Chinese Bishop Zhang Huaixin dies at age 90

Hong Kong — Bishop Thomas Zhang Huaixin of Anyang, who only accepted government recognition on the basis that he did not have to join the Chinese Catholic Patriotic Association, died May 8. He was 90.

Ucanews.com reported that Coadjutor Bishop Joseph Zhang Yinlin, 45, automatically succeeds him, according to canon law. The young prelate was the first Chinese bishop with dual approval from China and the Vatican since 2012.

Due to the elderly Bishop Zhang's stance, when Zhang Yinlin was ordained in 2015, all bishops involved in the ceremony were Vatican-approved; there was no pressure to allow an illicitly ordained bishop to take part, as has happened at some other episcopal ordinations in China.

The late bishop was lauded as a teacher and role model for Chinese Catholics.

"I was most impressed by his teaching on money and women," Fr. Li Jisheng of Anyang told ucanews.com. "He used to remind us clergy that there will be no problem with our clerical life as long as the ledger is clear, having little desire on wealth, and keeping a distance from women."

The funeral Mass for Zhang Huaixin will be celebrated in the Sacred Heart Cathedral in Anyang May 14.

"The late bishop had suffered from diabetes and a heart problem for years. He was rushed to hospital on May 6 after he complained of dizziness," Li said.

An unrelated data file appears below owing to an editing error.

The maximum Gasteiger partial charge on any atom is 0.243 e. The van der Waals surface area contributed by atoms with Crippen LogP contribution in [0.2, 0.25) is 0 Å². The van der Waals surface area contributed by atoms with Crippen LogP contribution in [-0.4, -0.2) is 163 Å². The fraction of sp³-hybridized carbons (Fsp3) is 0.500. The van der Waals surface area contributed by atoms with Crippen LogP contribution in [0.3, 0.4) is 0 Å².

The priest said he visited Zhang Huaixin the day before he died, showing him archived photos of him as a young seminarian.

"He had a clear mind when we visited him on May 7. ... He could recognize his classmates and the seminary rector," he said.

Zhang was born May 23, 1925, and was ordained in 1950. He was deemed a "rightist" by the government in 1958 and suffered for his faith during the political turmoil that lasted for decades until 1978.

After his government rehabilitation in 1980, he was secretly ordained bishop of Anyang the following year and lived and worked without government recognition.

In 2004, once he was certain he could accept government recognition without joining the Chinese Catholic Patriotic Association, he agreed to be openly installed as bishop, AsiaNews reported at the time.

Anyang Diocese now has 30 priests and 129 nuns from St. Joseph Convent; they serve 50,000 Catholics.


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